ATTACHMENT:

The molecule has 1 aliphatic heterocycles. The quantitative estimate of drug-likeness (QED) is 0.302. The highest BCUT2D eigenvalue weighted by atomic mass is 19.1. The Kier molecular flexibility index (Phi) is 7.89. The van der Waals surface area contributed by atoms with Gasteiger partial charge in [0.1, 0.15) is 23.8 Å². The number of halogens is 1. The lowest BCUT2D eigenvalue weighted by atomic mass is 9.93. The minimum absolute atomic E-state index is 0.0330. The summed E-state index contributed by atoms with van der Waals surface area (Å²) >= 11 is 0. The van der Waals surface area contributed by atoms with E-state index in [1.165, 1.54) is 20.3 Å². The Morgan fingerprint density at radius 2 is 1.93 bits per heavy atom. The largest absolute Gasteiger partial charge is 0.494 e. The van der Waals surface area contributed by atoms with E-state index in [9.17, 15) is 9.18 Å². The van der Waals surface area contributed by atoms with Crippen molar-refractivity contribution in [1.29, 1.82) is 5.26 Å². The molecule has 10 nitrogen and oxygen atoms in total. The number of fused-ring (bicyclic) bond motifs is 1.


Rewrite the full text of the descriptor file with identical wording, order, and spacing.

The molecule has 1 aliphatic heterocycles. The quantitative estimate of drug-likeness (QED) is 0.302. The highest BCUT2D eigenvalue weighted by atomic mass is 19.1. The Kier molecular flexibility index (Phi) is 7.89. The van der Waals surface area contributed by atoms with Gasteiger partial charge in [0.1, 0.15) is 23.8 Å². The number of halogens is 1. The lowest BCUT2D eigenvalue weighted by atomic mass is 9.93. The minimum absolute atomic E-state index is 0.0330. The summed E-state index contributed by atoms with van der Waals surface area (Å²) >= 11 is 0. The van der Waals surface area contributed by atoms with E-state index in [1.165, 1.54) is 20.3 Å². The Morgan fingerprint density at radius 2 is 1.93 bits per heavy atom. The largest absolute Gasteiger partial charge is 0.494 e. The van der Waals surface area contributed by atoms with E-state index in [9.17, 15) is 9.18 Å². The van der Waals surface area contributed by atoms with Crippen molar-refractivity contribution in [1.29, 1.82) is 5.26 Å². The molecule has 10 nitrogen and oxygen atoms in total. The number of fused-ring (bicyclic) bond motifs is 1.